Read more here.

The iconic primates of Madagascar could soon face extinction.

The Story: Out of the 107 surviving lemur species on the planet, 33 of these species face an extremely high risk of extinction in the wild, reported Victoria Gill for The BBC. Found only in Madagascar, lemur populations are rapidly dwindling due to human activities such as deforestation and hunting, according to the recently updated Red List, which tracks the status of wildlife species around the world. In addition to the lemur, the North Atlantic right whale, the European hamster and the caterpillar fungus are now critically endangered due to increased pressure from humans. 

The Big Picture: "[I]f we continue to impact the natural world as we're doing — and if we lose species like lemurs — then our chances of looking to nature for those solutions [to human problems] is reduced dramatically," said Craig Hilton-Taylor from the International Union for Conservation of Nature. A recent study by Conservation International scientists found that by conserving just 30 percent of tropical lands, humans can cut the global extinction risk in half. According to experts, this can be achieved through a variety of conservation tools, such as protected areas, national parks, Indigenous-managed conservation areas and community conservancies. 

Read more here.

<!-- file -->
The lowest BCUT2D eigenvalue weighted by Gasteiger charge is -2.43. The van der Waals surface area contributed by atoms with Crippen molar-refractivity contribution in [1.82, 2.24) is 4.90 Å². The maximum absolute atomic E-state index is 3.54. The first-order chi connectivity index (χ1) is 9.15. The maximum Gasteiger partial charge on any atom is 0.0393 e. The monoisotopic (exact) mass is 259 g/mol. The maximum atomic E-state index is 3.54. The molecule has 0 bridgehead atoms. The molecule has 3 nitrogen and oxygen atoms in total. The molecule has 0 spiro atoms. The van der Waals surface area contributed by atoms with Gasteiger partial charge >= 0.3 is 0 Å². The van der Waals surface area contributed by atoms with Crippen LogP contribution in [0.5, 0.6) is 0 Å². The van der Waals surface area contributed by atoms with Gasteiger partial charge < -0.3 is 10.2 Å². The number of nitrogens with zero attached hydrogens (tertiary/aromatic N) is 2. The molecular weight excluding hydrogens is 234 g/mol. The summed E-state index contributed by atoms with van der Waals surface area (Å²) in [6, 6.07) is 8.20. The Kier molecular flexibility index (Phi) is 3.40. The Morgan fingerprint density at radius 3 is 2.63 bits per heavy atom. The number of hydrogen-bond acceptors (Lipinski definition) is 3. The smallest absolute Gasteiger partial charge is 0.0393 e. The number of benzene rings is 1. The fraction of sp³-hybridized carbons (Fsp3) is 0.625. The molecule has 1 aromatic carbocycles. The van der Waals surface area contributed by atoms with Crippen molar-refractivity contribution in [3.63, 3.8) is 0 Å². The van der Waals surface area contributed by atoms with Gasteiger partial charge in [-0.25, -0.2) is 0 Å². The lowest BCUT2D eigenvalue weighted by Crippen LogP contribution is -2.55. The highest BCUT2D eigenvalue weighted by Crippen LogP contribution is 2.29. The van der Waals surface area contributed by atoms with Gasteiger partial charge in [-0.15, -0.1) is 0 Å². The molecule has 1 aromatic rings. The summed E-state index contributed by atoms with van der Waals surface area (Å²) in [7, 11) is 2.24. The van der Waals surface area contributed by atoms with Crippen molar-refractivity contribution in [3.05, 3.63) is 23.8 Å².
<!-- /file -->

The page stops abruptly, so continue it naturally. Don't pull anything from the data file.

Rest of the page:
Research from a UN agency revealed that global temperatures are rising faster than scientists previously thought.

The Story: According to new data from the World Meteorological Organization, there is a 20 percent chance that average global temperature rise will exceed 1.5 degrees Celsius (2.7 degrees Fahrenheit) within the next five years, reported Amy Woodyatt for CNN. By analyzing natural variations in the climate and the impact of human activities, scientists determined that western Europe will experience more storms over the next five years, while regions in South America, southern Africa and Australia will become drier, which could exacerbate forest fires. The study does not account for the sharp emissions drop in recent months due to COVID-19 because it will likely not contribute to a decrease in global temperatures within the next five years. 

The Big Picture: Under the 2015 Paris Agreement, world leaders committed to reduce carbon emissions to limit global warming below 2 degrees Celsius (3.6 degrees Fahrenheit). However, a growing body of research finds that if average global temperature rise exceeds 1.5 degrees Celsius, it would cost trillions of dollars in economic losses, cause severe heatwaves in all inhabited parts of the planet, spur die-offs of large parts of the Amazon and displace millions of climate refugees. To prevent climate catastrophe, countries must commit to more ambitious targets to dramatically reduce their emissions, and invest in natural climate solutions such as reforestation and nature protection, which could help contribute at least 30 percent of the emissions reductions necessary to slow climate breakdown.

Read more here.

News Spotlight

2020 is our last, best chance to save the planet

As climate change accelerates, countries must use the pandemic as an opportunity to divest from fossil fuels and rebuild their economies to support nature and clean energy, reported Justin Worland for Time Magazine. 

Kiley Price is a staff writer at Conservation International. Want to read more stories like this? Sign up for email updates here. Donate to Conservation International here.

Cover image: Ring-tailed lemurs in Madagascar (© Art Wolfe)